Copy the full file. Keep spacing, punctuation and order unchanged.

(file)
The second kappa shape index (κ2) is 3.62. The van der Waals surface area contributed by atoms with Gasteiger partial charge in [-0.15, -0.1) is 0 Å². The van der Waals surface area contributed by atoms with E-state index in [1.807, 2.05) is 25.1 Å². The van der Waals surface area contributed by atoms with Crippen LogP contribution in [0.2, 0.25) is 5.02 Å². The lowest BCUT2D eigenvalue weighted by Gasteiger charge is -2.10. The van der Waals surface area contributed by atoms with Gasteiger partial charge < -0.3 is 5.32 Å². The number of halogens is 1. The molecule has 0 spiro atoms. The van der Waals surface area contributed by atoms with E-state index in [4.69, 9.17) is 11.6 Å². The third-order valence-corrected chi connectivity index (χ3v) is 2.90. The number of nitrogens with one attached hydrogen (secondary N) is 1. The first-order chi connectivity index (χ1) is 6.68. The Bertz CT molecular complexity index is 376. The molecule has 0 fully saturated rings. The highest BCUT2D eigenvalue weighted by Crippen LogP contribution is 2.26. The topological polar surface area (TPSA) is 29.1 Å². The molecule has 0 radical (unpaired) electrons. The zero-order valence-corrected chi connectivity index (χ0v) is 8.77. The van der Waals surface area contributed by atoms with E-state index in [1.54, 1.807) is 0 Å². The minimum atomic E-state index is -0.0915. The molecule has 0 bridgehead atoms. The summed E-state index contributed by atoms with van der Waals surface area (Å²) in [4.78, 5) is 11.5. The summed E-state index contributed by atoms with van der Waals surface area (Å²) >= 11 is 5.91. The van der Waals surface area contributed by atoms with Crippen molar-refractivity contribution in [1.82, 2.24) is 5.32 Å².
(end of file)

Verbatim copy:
The second kappa shape index (κ2) is 3.62. The van der Waals surface area contributed by atoms with Gasteiger partial charge in [-0.15, -0.1) is 0 Å². The van der Waals surface area contributed by atoms with E-state index in [1.807, 2.05) is 25.1 Å². The van der Waals surface area contributed by atoms with Crippen LogP contribution in [0.2, 0.25) is 5.02 Å². The lowest BCUT2D eigenvalue weighted by Gasteiger charge is -2.10. The van der Waals surface area contributed by atoms with Gasteiger partial charge < -0.3 is 5.32 Å². The number of halogens is 1. The molecule has 0 spiro atoms. The van der Waals surface area contributed by atoms with E-state index in [4.69, 9.17) is 11.6 Å². The third-order valence-corrected chi connectivity index (χ3v) is 2.90. The number of nitrogens with one attached hydrogen (secondary N) is 1. The first-order chi connectivity index (χ1) is 6.68. The Bertz CT molecular complexity index is 376. The molecule has 0 fully saturated rings. The highest BCUT2D eigenvalue weighted by Crippen LogP contribution is 2.26. The topological polar surface area (TPSA) is 29.1 Å². The molecule has 0 radical (unpaired) electrons. The zero-order valence-corrected chi connectivity index (χ0v) is 8.77. The van der Waals surface area contributed by atoms with E-state index in [1.54, 1.807) is 0 Å². The minimum atomic E-state index is -0.0915. The molecule has 0 bridgehead atoms. The summed E-state index contributed by atoms with van der Waals surface area (Å²) in [4.78, 5) is 11.5. The summed E-state index contributed by atoms with van der Waals surface area (Å²) >= 11 is 5.91. The van der Waals surface area contributed by atoms with Crippen molar-refractivity contribution in [1.82, 2.24) is 5.32 Å².